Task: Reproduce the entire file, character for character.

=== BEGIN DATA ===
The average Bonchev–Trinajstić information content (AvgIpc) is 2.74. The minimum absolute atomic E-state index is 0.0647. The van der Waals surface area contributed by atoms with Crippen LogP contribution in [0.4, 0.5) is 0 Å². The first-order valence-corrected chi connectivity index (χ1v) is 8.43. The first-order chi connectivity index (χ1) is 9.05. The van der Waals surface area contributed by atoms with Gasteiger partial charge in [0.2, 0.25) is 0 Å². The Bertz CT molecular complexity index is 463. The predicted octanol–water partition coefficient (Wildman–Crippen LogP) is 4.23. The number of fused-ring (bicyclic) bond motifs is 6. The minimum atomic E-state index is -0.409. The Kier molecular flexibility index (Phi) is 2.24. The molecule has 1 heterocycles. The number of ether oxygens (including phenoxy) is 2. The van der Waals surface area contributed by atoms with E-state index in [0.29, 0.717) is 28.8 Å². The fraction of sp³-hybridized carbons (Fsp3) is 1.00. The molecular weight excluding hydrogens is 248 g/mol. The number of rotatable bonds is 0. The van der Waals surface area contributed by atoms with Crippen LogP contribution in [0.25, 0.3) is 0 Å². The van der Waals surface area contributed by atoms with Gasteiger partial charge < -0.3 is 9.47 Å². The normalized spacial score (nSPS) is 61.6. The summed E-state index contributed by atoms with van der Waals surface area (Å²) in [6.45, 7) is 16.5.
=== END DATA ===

The average Bonchev–Trinajstić information content (AvgIpc) is 2.74. The minimum absolute atomic E-state index is 0.0647. The van der Waals surface area contributed by atoms with Crippen LogP contribution in [0.4, 0.5) is 0 Å². The first-order valence-corrected chi connectivity index (χ1v) is 8.43. The first-order chi connectivity index (χ1) is 9.05. The van der Waals surface area contributed by atoms with Gasteiger partial charge in [0.2, 0.25) is 0 Å². The Bertz CT molecular complexity index is 463. The predicted octanol–water partition coefficient (Wildman–Crippen LogP) is 4.23. The number of fused-ring (bicyclic) bond motifs is 6. The minimum atomic E-state index is -0.409. The Kier molecular flexibility index (Phi) is 2.24. The molecule has 1 heterocycles. The number of ether oxygens (including phenoxy) is 2. The van der Waals surface area contributed by atoms with E-state index in [0.29, 0.717) is 28.8 Å². The fraction of sp³-hybridized carbons (Fsp3) is 1.00. The molecular weight excluding hydrogens is 248 g/mol. The number of rotatable bonds is 0. The van der Waals surface area contributed by atoms with Crippen LogP contribution in [0.25, 0.3) is 0 Å². The van der Waals surface area contributed by atoms with Gasteiger partial charge < -0.3 is 9.47 Å². The normalized spacial score (nSPS) is 61.6. The summed E-state index contributed by atoms with van der Waals surface area (Å²) in [6.45, 7) is 16.5.